There is no doubt that a lot of aspects of our lives have changed rapidly over the past few months. With a major focus on social distancing and staying home except for essentials. It has changed how many of us have continued to consume our products. This is especially true when it comes to how we consume our entertainment. Many movies have been delayed for 6 months to a year, due to theater closures. While some studios have opted to release their movies to rent and own directly through services such as Google Play, Itunes, and more.
The games industry has also been majorly affected by the pandemic and social restrictions. Many studios have closed doors and begun working from home on the development process. While this has been a learning curve for many developers. The efforts of these studios to keep on working is quite admirable. However, this has also set back many studios in their roadmap towards launch. One of the most widely discussed of these delays was The Last of Us Part II.
The Delay Of The Last of Us Part II
Update: SIE has made the difficult decision to delay the launch of The Last of Us Part II and Marvel's Iron Man VR until further notice. Logistically, the global crisis is preventing us from providing the launch experience our players deserve.
— PlayStation (@PlayStation) April 2, 2020
Many people were certain after the delay of The Last of Us Part II from its February release date that would be the last delay for the game. However, this wouldn’t be the case. Sony had to delay the game indefinitely, not citing a new release date and refunding pre-orders for the game. Sony Interactive Entertainment cited that they had to delay the game due to not being able to provide a launch experience the players deserve. This statement whipped social media into a frenzy, which to be honest was not surprising. The Last of Us Part II is the most anticipated PlayStation title of this generation. It could even be argued that it is one of the most anticipated games of this entire generation.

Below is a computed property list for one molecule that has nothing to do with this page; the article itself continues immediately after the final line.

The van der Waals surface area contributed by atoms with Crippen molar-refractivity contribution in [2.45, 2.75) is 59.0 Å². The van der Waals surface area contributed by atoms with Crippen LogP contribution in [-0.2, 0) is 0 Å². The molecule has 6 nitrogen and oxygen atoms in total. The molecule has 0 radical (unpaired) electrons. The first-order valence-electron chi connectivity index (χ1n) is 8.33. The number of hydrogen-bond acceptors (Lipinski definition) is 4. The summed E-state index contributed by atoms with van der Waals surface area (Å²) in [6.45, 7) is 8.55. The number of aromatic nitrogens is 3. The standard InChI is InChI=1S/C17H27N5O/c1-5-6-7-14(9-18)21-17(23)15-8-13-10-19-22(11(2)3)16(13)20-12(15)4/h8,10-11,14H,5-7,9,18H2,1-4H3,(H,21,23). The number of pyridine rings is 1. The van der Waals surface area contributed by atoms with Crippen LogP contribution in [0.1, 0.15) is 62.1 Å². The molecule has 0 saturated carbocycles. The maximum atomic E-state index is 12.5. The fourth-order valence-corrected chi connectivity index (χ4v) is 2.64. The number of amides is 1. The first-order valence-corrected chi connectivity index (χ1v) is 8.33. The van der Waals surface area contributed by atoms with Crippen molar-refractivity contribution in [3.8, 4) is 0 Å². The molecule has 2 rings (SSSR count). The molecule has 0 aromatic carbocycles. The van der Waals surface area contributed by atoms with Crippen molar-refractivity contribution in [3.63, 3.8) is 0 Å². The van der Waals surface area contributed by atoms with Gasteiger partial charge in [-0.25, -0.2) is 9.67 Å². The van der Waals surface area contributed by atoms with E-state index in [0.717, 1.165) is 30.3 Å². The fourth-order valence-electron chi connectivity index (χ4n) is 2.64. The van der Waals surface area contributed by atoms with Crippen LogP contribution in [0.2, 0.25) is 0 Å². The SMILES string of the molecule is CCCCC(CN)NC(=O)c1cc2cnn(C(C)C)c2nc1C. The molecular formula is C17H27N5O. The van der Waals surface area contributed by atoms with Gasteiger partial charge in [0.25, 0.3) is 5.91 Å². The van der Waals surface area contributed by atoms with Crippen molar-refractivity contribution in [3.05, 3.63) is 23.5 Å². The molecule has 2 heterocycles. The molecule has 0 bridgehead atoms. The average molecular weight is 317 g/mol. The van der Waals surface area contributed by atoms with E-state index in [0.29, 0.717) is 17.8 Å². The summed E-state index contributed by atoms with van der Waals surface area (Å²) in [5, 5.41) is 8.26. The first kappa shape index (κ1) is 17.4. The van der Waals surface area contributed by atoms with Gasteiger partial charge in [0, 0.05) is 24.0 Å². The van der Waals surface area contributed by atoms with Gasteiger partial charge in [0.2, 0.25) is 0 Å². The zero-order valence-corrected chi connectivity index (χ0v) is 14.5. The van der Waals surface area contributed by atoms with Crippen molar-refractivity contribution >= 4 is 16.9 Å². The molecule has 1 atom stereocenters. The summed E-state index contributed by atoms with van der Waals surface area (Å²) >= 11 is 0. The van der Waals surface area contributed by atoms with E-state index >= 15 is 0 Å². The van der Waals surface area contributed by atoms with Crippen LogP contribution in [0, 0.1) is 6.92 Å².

In an update from the game’s developers Naughty Dog, they further explain why the game was delayed. Citing that it was important that every one of their fans got to experience the game around the same time. As we have seen with the launch Final Fantasy VII Remake, there is nothing worse then copies being released early or staggered. With some people getting their copies up to a week early, while others didn’t get their copies till over a week after launch. It was a nightmare for Square Enix, and it only makes sense that Naughty Dog and Sony would want to skip this sort of fiasco. Especially considering how big of a game The Last of Us Part II is for the PlayStation brand.
Why Not Release The Game Digitally?
Almost hours after this announcement, there began a wave of fans that began asking/demanding what they considered a simple task. Why not just release the game digitally and not worry about a physical release. Many games forgo a physical copy especially in the terms of Indie games. The cost of physically producing a game can be a massive undertaking. It is no secret that many publishers would love to release digital-only as the costs for the production of media would go down. With digital copies being a lot easier to release and control. This would also allow publishers to single-handedly kill the used game market. The used game market has long been a massive enemy to most major publishers.
With all of this being said, it seems like a no-brainer for Sony to release The Last of Us Part II. It saves them money, gets the game into the hands of fans. Then Sony can move its focus onwards to roll out the upcoming PlayStation 5. However, like many things within the industry it is never as simple as it seems. Many people seem to have focused solely on their own experience when vocalizing their desire for this digital-only release. Not everyone finds themselves in the same situation.
But The Digital Market Is Growing?